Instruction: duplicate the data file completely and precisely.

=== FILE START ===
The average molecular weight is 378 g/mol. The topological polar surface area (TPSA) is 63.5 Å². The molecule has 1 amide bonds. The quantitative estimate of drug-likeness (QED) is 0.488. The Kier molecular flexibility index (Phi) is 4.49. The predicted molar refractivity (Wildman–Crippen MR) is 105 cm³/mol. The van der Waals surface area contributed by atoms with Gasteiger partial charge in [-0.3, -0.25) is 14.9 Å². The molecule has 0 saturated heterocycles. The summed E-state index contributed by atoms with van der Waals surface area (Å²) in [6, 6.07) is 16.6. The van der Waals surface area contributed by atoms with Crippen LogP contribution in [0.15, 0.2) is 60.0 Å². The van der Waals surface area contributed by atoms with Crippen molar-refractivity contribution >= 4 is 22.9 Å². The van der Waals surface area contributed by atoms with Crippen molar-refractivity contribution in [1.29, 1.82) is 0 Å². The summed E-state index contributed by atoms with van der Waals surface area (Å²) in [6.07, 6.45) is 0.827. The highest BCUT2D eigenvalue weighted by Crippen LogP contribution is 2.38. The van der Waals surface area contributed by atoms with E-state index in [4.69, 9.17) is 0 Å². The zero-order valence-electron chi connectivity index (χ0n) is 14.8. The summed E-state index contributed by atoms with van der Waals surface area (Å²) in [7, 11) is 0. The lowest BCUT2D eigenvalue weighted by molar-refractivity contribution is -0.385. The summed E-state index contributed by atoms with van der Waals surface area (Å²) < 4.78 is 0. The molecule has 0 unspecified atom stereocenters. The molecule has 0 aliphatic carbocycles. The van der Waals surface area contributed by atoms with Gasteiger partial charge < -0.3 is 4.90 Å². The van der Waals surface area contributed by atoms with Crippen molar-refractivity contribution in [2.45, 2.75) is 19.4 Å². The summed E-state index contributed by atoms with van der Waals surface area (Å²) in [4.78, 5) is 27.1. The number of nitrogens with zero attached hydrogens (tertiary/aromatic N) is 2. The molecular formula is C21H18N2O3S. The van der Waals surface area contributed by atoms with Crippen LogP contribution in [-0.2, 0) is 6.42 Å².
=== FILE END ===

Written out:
The average molecular weight is 378 g/mol. The topological polar surface area (TPSA) is 63.5 Å². The molecule has 1 amide bonds. The quantitative estimate of drug-likeness (QED) is 0.488. The Kier molecular flexibility index (Phi) is 4.49. The predicted molar refractivity (Wildman–Crippen MR) is 105 cm³/mol. The van der Waals surface area contributed by atoms with Gasteiger partial charge in [-0.3, -0.25) is 14.9 Å². The molecule has 0 saturated heterocycles. The summed E-state index contributed by atoms with van der Waals surface area (Å²) in [6, 6.07) is 16.6. The van der Waals surface area contributed by atoms with Crippen LogP contribution in [0.15, 0.2) is 60.0 Å². The van der Waals surface area contributed by atoms with Crippen molar-refractivity contribution >= 4 is 22.9 Å². The van der Waals surface area contributed by atoms with Crippen molar-refractivity contribution in [1.29, 1.82) is 0 Å². The summed E-state index contributed by atoms with van der Waals surface area (Å²) in [6.07, 6.45) is 0.827. The highest BCUT2D eigenvalue weighted by Crippen LogP contribution is 2.38. The van der Waals surface area contributed by atoms with E-state index in [4.69, 9.17) is 0 Å². The zero-order valence-electron chi connectivity index (χ0n) is 14.8. The summed E-state index contributed by atoms with van der Waals surface area (Å²) in [7, 11) is 0. The lowest BCUT2D eigenvalue weighted by molar-refractivity contribution is -0.385. The summed E-state index contributed by atoms with van der Waals surface area (Å²) < 4.78 is 0. The molecule has 0 unspecified atom stereocenters. The molecule has 0 aliphatic carbocycles. The van der Waals surface area contributed by atoms with Gasteiger partial charge < -0.3 is 4.90 Å². The van der Waals surface area contributed by atoms with Crippen molar-refractivity contribution in [2.45, 2.75) is 19.4 Å². The summed E-state index contributed by atoms with van der Waals surface area (Å²) in [4.78, 5) is 27.1. The number of nitrogens with zero attached hydrogens (tertiary/aromatic N) is 2. The molecular formula is C21H18N2O3S. The van der Waals surface area contributed by atoms with Crippen LogP contribution in [-0.2, 0) is 6.42 Å².